Prenatal cannabis exposure associated with mental disorders in children that persist into early adolescence

On September 12th, 2022 a Media Advisory was released by the National Institutes of Health stating there is growing scientific evidence of negative health effects of cannabis use during pregnancy. For this particular reason, and many others, it is of great importance to speak with your prescribing practitioner before beginning any cannabinoid treatments.

This information came from a recent study published in JAMA Pediatrics, which analyzed data from the ongoing Adolescent Brain Cognitive Development (ABCD) Study

What is known for certain, based on preclinical studies, is that Delta-9-tetrahydrocannabinol (THC), the main psychoactive substance in cannabis, can cross the placenta and potentially affect brain development. This ABCD Study, which is the largest long-term study of brain development and health in children and teens in the USA, has found a clear association between prenatal cannabis exposure and behavioural problems in children 9 to 10 years of age.

“Cannabis use among pregnant women increased from 3% in 2002 to 7% in 2017. In 2018, 4.7% of pregnant women reported cannabis use and 5.4% did in 2019, according to the National Survey on Drug Use and Health. The results of this new analysis further support caution against using cannabis during pregnancy, the authors say.”

We still know so little about the long-term impact of prenatal cannabis exposure. As a general precaution, most clinics and doctors recommend that women abstain from all forms of cannabis use until research on the topic has reached a definitive conclusion.

We know that cannabinoid receptors, as well as their endogenous ligands, are detected very early in embryonic development. This suggests that the human endocannabinoid system plays an important role during early stages of neuronal development and cell survival. With this information, it could be said that fetal exposure to cannabis could be associated with abnormalities in fetal growth and changes in birth outcomes, however as mentioned earlier, no study has reached conclusive evidence in either direction.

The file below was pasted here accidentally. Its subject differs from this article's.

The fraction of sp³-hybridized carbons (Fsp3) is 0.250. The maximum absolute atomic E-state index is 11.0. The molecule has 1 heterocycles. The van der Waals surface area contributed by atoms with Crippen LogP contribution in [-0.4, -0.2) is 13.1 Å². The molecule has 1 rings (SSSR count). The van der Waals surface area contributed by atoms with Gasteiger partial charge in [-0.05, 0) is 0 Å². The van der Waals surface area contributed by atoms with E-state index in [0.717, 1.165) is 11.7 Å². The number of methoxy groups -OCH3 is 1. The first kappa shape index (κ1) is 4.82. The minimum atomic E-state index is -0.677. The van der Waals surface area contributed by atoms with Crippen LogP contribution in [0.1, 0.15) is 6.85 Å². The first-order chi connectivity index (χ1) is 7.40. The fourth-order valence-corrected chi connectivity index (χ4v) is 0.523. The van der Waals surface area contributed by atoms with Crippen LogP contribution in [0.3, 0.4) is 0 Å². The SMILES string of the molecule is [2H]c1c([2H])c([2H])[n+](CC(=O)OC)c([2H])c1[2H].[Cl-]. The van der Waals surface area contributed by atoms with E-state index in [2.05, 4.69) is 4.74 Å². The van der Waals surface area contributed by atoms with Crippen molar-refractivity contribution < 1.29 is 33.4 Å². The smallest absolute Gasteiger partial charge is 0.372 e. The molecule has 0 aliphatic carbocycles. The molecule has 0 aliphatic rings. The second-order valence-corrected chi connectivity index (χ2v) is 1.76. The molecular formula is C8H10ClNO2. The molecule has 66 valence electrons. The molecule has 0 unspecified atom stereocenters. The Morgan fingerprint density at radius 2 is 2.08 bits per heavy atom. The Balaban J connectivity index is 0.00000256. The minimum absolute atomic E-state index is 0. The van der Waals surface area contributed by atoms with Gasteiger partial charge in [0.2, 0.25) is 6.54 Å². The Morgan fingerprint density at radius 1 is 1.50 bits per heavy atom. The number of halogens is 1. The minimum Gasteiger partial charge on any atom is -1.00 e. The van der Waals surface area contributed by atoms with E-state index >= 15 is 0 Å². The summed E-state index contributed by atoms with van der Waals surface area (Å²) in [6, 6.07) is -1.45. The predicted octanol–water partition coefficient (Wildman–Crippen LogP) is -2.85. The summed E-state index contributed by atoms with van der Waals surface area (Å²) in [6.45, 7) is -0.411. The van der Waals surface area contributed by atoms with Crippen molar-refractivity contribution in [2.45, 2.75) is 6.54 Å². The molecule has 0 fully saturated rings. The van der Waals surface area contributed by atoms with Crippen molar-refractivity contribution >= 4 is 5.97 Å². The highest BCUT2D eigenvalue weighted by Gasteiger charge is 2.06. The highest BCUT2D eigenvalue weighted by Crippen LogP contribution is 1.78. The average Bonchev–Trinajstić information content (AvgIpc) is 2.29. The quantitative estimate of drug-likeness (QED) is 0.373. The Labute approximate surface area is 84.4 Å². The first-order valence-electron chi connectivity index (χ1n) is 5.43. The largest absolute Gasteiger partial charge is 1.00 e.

Based on cohort studies in which data is gathered directly from participants, women using marijuana during their pregnancies were at significantly increased risk of adverse neonatal outcomes such as low birth weight, preterm delivery, and NICU admissions.

When considering treating symptoms with CBD or THC it is extremely important to speak with medical professionals to weigh the costs and benefits, especially if the decision may impact the life of another living being. In 2020, research from the University of Adelaide’s Robinson Research Institute and published in the Medical Journal of Australia found that continued use of cannabis at 15 weeks or pregnancy was associated with significantly lower birthweight, head circumference, birth length, and gestational age at birth, as well as with more frequent severe neonatal morbidity or death.

According to Dr. Luke Grzeskowiak who lead this study, cannabis is the illicit drug most widely used by women of reproductive age in Australia. “I hope the findings can be used to educate women and health care professionals about the possible harms of cannabis use during pregnancy. This is particularly important given the increasing perception in the community that cannabis is a safe drug.”

For more information about cannabinoid medications and treating your endocannabinoid system:


eCS Clinic

03 9117 9000 Australia-wide



You can access the studies here:




Recent Posts

FAQ Fact Sheet

Source of Raw Cannabis Yes, medicinal cannabis is highly regulated. The pharmacy must comply with

Read More »

CBD & THC Factsheet

Cannabinoids CBD Usual dose range: 25-200mg/day Most commonly reported side effects: Diarrhea Fatigue Dry Mouth

Read More »